THE retail sector is booming in Punjab on the back of rapid urbanisation and rising consumer spending that is fuelling significant investment in this sector across the province.
The growth in retail business is not restricted to a few large cities; it is thriving even in smaller urban centres and towns.Estimates of Pakistan’s retail market vary. The Punjab Board of Investment and Trade (PBIT) estimates retail industry to be worth around $42bn with annual sales exceeding $105bn. The State Bank of Pakistan says retail sales grew to $133bn in 2015 from $96bn in 2011.
Retail is the third largest sector of the economy after agriculture and industry, contributing about 18pc to GDP, and is said to be the second largest employer providing jobs to 17pc of the total workforce.-
Major retailers agree that rapid urbanisation with most cities connected through a vast well-built road network, spike in remittances, increase in average disposal urban household incomes, better-than-the-rest-of-the-country security conditions, higher returns, and young population are some of the major factors driving retail boom in Punjab for the last several years.
Many like Yousaf Jamshed, CEO of LXY Global, believe that the retail sector in Punjab is earmarked to attract large foreign investments and woo leading global brands in the near- to medium-term.
“The retail scene in the province is getting very exciting,” Jamshed, who is organising a Retail Leaders Conference — third in as many years — in Lahore later this month. “The (retail) business is growing at a very fast pace across the province as sprawling malls are coming up not only in the larger cities but also in the smaller ones.”
Changing retail formats — hyper stores, super markets, malls, etc providing everything under one roof — are also influencing consumers’ behaviour
Unlike past, most foreign brands prefer to launch their business operation in Pakistan from Lahore before expanding to Karachi or elsewhere in the country, he added. “And the (local) brands are competing fiercely to capture greater retail space in Punjab’s large market.”
Jamshed says the retail leaders’ conference will provide a platform for both local and foreign companies and investors and firms to enter into joint ventures, and afford them a rare opportunity to discuss payment solutions and consumer trends.
Ahmed Khan, head of leasing at Nishat Emporium, one of the country’s largest shopping mall being built by the Nishat Group in Lahore, argues that the sprawling malls coming up both in large cities as well as in smaller towns are indicative of the ongoing retail boom.
“With the industry in the provinces reeling under energy shortages and high cost for several years now, more and more businessmen are investing in the retail sector to take advantage of the boom in the business,” he insisted.
Indeed, a number of textile exporters are focusing on commercial property development as well as launching their own clothing labels as the country’s textile and clothing exports are becoming uncompetitive on the international markets.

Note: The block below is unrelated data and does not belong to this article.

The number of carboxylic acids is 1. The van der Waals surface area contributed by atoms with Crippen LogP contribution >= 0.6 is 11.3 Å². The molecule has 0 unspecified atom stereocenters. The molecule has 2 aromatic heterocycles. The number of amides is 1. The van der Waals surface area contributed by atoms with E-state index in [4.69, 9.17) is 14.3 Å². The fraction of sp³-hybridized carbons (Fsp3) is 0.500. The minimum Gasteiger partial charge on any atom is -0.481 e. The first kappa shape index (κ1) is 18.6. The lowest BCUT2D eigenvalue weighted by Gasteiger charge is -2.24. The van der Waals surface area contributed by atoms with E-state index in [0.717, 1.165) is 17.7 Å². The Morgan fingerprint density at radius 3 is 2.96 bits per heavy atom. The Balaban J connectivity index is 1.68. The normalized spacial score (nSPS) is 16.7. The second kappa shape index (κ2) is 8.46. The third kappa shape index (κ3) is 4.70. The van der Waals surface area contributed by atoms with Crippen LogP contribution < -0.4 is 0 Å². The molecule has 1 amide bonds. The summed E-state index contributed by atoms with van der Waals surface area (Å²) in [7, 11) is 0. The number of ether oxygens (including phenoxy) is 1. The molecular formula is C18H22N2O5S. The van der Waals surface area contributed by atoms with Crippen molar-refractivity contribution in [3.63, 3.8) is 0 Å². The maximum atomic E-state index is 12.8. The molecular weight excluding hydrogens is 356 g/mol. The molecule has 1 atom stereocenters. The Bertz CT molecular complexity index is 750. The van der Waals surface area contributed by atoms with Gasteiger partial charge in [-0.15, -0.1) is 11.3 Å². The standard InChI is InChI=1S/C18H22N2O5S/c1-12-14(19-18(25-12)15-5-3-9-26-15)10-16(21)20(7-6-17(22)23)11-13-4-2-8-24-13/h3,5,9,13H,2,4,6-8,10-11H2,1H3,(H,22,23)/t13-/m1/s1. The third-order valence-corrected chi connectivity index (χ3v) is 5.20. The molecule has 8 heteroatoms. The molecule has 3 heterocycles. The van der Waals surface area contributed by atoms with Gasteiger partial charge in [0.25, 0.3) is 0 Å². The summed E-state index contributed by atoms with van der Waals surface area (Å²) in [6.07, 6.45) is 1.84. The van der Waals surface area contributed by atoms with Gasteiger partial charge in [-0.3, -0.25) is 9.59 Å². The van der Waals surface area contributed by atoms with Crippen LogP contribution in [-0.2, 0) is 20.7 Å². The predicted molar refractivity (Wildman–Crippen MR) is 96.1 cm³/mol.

Changing retail formats — hyper stores, super markets, malls, etc providing consumers everything under one roof — are also influencing consumer behaviour and contributing to growing sales.
Heavy investments being made by the big business groups like Nishat and Packages in the modern shopping malls and markets in Lahore and elsewhere shows the growth potential of the retail industry. Some of the investors argue that implementation of the China-Pakistan Economic Corridor (CPEC) will unlock Punjab’s true retail potential.
“The CPEC will unleash a major retail revolution across Punjab as well as in rest of the country,” said the chief executive of a large business group that has recently launched its clothing line. “Everyone is now bracing for the opportunity CPEC is expected to bring,” he said, requesting anonymity.
Kashif Ashfaq, chief executive of ChenOne, is of the view that heavy investments pouring in retail business and launch of new (local) brands is good news for consumers. “The increasing competition between brands selling same products in the market has resulted in price wars. But this fierce competition has its downside as well: only large business groups with deep pockets will survive this phase at the end of the day, eliminating smaller players from the competition or pushing them to sidelines,” he argued.
He says numerous investment opportunities have cropped up in areas like food, apparel, footwear, health, beauty and furniture as lifestyle of urban middle class in Punjab undergoes a major change due to introduction and availability of numerous brands in the recent years.
“The changing lifestyle in the cities is forcing many to spend more even if they have to borrow. The credit card sales at our stores have jumped to 60pc of our total sales from 40pc a year ago, for example,” he concluded.
Organised retail sales boom has also fuelled demand for commercial real estate in cities and pushed rentals to all-time high. “The high rentals are also making it difficult for the smaller players to enter the market and cutting into the profits of the existing retailers,” Kashif said. “Sometimes you have to open your outlet in areas and malls where it doesn’t make much business sense. But since your competitors are there, you cannot afford to stay out even if it means heavy losses.”
Published in Dawn, Business & Finance weekly, March 28th, 2016